Coordination, negotiation, and social attention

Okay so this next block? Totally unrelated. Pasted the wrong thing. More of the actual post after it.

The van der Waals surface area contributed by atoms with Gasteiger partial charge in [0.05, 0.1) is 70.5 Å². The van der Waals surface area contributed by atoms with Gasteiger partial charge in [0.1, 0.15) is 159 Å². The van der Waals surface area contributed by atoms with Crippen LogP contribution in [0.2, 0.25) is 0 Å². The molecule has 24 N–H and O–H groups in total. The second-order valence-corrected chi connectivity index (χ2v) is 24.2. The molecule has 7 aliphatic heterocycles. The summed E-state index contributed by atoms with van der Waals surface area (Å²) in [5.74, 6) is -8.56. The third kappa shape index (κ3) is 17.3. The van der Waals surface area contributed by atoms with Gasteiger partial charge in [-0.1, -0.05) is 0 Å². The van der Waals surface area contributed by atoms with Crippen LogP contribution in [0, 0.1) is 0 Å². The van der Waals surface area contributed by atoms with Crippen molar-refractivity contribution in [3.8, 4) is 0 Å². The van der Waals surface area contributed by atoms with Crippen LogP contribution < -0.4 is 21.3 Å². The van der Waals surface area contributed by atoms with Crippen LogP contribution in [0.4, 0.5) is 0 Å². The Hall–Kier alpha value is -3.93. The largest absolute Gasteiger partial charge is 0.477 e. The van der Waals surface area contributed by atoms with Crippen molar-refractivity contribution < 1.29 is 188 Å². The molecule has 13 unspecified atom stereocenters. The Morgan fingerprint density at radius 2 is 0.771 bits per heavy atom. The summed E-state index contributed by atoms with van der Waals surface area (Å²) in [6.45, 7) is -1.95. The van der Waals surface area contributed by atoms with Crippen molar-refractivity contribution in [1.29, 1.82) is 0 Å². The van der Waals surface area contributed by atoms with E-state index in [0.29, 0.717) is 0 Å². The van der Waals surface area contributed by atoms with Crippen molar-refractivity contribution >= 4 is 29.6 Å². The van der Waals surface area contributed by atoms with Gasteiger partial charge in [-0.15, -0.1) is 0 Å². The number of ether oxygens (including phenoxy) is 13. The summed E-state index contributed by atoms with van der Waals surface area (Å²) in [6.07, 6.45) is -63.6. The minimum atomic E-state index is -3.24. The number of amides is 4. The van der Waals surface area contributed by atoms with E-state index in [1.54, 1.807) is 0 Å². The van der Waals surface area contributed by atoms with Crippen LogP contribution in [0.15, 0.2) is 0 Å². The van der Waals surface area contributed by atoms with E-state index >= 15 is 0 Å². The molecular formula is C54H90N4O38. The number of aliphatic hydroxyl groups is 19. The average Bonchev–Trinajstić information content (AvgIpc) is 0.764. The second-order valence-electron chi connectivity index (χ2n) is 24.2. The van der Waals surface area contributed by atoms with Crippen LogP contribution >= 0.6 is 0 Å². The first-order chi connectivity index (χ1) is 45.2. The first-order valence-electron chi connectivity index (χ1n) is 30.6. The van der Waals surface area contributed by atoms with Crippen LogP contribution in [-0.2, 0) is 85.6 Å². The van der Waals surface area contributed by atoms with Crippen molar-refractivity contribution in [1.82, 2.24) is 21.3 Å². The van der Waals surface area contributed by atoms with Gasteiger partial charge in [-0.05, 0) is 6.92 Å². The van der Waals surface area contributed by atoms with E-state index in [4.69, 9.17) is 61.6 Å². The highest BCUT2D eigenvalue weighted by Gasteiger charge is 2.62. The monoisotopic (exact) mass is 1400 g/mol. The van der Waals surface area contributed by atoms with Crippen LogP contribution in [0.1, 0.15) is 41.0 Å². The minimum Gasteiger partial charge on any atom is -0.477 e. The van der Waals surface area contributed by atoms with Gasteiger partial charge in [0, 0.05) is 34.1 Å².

Living with others is a key factor shaping our urban life. Their bodily presence scaffolds our social world and is involved in the way the built environment appears to us. In this article we highlight the influence of the embodied presence of other human beings on the constitution of a special type of urban architecture — the extraordinary architectural space. Our analysis, which lies at the intersection between architecture, phenomenology and cognitive science, suggests that being in the direct presence of others constitutes this extraordinary architectural space in the sense that it transforms the built setting into a negotiated place and reveals for the subject some of its extraordinary properties. The architectural examples we discuss show that these intersubjective advantages are often embedded in and encouraged by the design of such built objects.
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